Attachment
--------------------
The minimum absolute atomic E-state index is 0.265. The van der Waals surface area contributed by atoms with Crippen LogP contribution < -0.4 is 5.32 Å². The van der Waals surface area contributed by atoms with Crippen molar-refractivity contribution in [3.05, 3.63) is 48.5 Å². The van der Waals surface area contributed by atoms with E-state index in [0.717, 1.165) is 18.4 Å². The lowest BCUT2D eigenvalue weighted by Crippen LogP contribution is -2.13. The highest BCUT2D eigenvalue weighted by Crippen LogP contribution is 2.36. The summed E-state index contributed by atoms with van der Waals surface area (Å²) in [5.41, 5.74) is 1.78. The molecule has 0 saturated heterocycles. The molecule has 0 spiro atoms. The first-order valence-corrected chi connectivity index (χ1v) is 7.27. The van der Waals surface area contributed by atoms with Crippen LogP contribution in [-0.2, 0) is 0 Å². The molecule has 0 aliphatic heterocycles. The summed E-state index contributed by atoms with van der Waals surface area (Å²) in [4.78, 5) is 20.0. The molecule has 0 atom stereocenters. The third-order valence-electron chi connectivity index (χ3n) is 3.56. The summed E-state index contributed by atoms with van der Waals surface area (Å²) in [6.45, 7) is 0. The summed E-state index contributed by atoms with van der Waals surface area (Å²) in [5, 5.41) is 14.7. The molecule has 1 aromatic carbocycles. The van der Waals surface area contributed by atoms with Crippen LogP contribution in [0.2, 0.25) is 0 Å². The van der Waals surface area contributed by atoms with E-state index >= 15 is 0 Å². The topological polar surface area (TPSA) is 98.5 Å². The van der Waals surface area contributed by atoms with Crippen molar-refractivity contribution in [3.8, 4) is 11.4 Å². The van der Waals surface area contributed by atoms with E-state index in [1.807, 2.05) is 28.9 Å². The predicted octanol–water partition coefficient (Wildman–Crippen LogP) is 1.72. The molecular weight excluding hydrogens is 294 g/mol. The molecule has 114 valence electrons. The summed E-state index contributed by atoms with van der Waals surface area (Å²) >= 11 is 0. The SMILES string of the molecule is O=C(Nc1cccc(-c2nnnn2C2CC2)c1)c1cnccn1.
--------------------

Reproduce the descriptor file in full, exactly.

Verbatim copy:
The minimum absolute atomic E-state index is 0.265. The van der Waals surface area contributed by atoms with Crippen LogP contribution < -0.4 is 5.32 Å². The van der Waals surface area contributed by atoms with Crippen molar-refractivity contribution in [3.05, 3.63) is 48.5 Å². The van der Waals surface area contributed by atoms with E-state index in [0.717, 1.165) is 18.4 Å². The lowest BCUT2D eigenvalue weighted by Crippen LogP contribution is -2.13. The highest BCUT2D eigenvalue weighted by Crippen LogP contribution is 2.36. The summed E-state index contributed by atoms with van der Waals surface area (Å²) in [5.41, 5.74) is 1.78. The molecule has 0 saturated heterocycles. The molecule has 0 spiro atoms. The first-order valence-corrected chi connectivity index (χ1v) is 7.27. The van der Waals surface area contributed by atoms with Crippen LogP contribution in [-0.2, 0) is 0 Å². The molecule has 0 aliphatic heterocycles. The summed E-state index contributed by atoms with van der Waals surface area (Å²) in [4.78, 5) is 20.0. The molecule has 0 atom stereocenters. The third-order valence-electron chi connectivity index (χ3n) is 3.56. The summed E-state index contributed by atoms with van der Waals surface area (Å²) in [6.45, 7) is 0. The summed E-state index contributed by atoms with van der Waals surface area (Å²) in [5, 5.41) is 14.7. The molecule has 1 aromatic carbocycles. The van der Waals surface area contributed by atoms with Crippen LogP contribution in [0.2, 0.25) is 0 Å². The van der Waals surface area contributed by atoms with E-state index >= 15 is 0 Å². The topological polar surface area (TPSA) is 98.5 Å². The van der Waals surface area contributed by atoms with Crippen molar-refractivity contribution in [3.8, 4) is 11.4 Å². The van der Waals surface area contributed by atoms with E-state index in [1.807, 2.05) is 28.9 Å². The predicted octanol–water partition coefficient (Wildman–Crippen LogP) is 1.72. The molecular weight excluding hydrogens is 294 g/mol. The molecule has 114 valence electrons. The summed E-state index contributed by atoms with van der Waals surface area (Å²) >= 11 is 0. The SMILES string of the molecule is O=C(Nc1cccc(-c2nnnn2C2CC2)c1)c1cnccn1.